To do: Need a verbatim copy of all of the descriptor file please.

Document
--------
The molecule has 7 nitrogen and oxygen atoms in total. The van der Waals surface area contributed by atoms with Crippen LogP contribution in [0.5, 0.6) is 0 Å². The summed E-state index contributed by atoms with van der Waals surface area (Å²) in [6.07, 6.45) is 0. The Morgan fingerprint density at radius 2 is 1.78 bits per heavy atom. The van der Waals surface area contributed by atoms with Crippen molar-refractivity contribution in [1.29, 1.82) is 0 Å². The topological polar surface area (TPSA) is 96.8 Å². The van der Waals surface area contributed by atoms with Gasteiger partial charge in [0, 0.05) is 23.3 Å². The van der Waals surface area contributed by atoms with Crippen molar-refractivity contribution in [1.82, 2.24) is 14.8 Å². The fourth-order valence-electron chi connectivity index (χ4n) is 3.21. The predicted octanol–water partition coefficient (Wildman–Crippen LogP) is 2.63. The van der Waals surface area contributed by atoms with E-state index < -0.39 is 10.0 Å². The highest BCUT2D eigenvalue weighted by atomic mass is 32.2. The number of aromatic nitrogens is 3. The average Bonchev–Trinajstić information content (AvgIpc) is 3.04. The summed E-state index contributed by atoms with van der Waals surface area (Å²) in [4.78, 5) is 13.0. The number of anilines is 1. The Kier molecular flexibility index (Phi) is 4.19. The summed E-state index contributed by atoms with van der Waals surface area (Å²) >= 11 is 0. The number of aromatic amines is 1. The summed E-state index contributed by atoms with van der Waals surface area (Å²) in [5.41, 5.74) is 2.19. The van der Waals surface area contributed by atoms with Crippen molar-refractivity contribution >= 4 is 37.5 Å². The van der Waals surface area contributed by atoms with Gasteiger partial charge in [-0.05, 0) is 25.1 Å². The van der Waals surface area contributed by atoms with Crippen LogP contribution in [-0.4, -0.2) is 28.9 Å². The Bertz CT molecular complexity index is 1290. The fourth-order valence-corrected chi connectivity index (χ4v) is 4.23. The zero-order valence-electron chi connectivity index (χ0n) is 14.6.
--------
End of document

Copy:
The molecule has 7 nitrogen and oxygen atoms in total. The van der Waals surface area contributed by atoms with Crippen LogP contribution in [0.5, 0.6) is 0 Å². The summed E-state index contributed by atoms with van der Waals surface area (Å²) in [6.07, 6.45) is 0. The Morgan fingerprint density at radius 2 is 1.78 bits per heavy atom. The van der Waals surface area contributed by atoms with Crippen molar-refractivity contribution in [1.29, 1.82) is 0 Å². The topological polar surface area (TPSA) is 96.8 Å². The van der Waals surface area contributed by atoms with Gasteiger partial charge in [0, 0.05) is 23.3 Å². The van der Waals surface area contributed by atoms with Crippen molar-refractivity contribution in [1.82, 2.24) is 14.8 Å². The fourth-order valence-electron chi connectivity index (χ4n) is 3.21. The predicted octanol–water partition coefficient (Wildman–Crippen LogP) is 2.63. The van der Waals surface area contributed by atoms with E-state index < -0.39 is 10.0 Å². The highest BCUT2D eigenvalue weighted by atomic mass is 32.2. The number of aromatic nitrogens is 3. The average Bonchev–Trinajstić information content (AvgIpc) is 3.04. The summed E-state index contributed by atoms with van der Waals surface area (Å²) in [4.78, 5) is 13.0. The number of anilines is 1. The Kier molecular flexibility index (Phi) is 4.19. The summed E-state index contributed by atoms with van der Waals surface area (Å²) >= 11 is 0. The number of aromatic amines is 1. The summed E-state index contributed by atoms with van der Waals surface area (Å²) in [5.41, 5.74) is 2.19. The van der Waals surface area contributed by atoms with Crippen molar-refractivity contribution >= 4 is 37.5 Å². The van der Waals surface area contributed by atoms with Gasteiger partial charge in [-0.05, 0) is 25.1 Å². The van der Waals surface area contributed by atoms with Crippen LogP contribution in [-0.4, -0.2) is 28.9 Å². The Bertz CT molecular complexity index is 1290. The fourth-order valence-corrected chi connectivity index (χ4v) is 4.23. The zero-order valence-electron chi connectivity index (χ0n) is 14.6.